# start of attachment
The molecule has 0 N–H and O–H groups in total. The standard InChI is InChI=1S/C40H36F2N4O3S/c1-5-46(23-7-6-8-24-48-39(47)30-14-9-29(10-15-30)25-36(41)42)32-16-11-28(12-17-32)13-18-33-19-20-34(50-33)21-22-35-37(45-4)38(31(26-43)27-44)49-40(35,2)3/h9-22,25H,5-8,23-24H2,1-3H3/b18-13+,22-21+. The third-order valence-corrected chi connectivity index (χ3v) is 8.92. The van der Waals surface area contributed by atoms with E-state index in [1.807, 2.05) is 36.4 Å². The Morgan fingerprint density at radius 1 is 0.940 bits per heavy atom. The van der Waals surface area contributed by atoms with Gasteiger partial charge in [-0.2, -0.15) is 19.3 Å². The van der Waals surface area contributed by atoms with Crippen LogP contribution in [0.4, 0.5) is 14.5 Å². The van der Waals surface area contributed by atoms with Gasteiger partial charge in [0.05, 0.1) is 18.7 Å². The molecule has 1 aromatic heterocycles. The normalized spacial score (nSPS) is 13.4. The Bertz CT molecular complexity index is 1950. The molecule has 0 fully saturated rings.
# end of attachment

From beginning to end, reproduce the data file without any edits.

The molecule has 0 N–H and O–H groups in total. The standard InChI is InChI=1S/C40H36F2N4O3S/c1-5-46(23-7-6-8-24-48-39(47)30-14-9-29(10-15-30)25-36(41)42)32-16-11-28(12-17-32)13-18-33-19-20-34(50-33)21-22-35-37(45-4)38(31(26-43)27-44)49-40(35,2)3/h9-22,25H,5-8,23-24H2,1-3H3/b18-13+,22-21+. The third-order valence-corrected chi connectivity index (χ3v) is 8.92. The van der Waals surface area contributed by atoms with E-state index in [1.807, 2.05) is 36.4 Å². The Morgan fingerprint density at radius 1 is 0.940 bits per heavy atom. The van der Waals surface area contributed by atoms with Gasteiger partial charge in [-0.2, -0.15) is 19.3 Å². The van der Waals surface area contributed by atoms with Crippen LogP contribution in [0.4, 0.5) is 14.5 Å². The van der Waals surface area contributed by atoms with Gasteiger partial charge in [0.05, 0.1) is 18.7 Å². The molecule has 1 aromatic heterocycles. The normalized spacial score (nSPS) is 13.4. The Bertz CT molecular complexity index is 1950. The molecule has 0 fully saturated rings.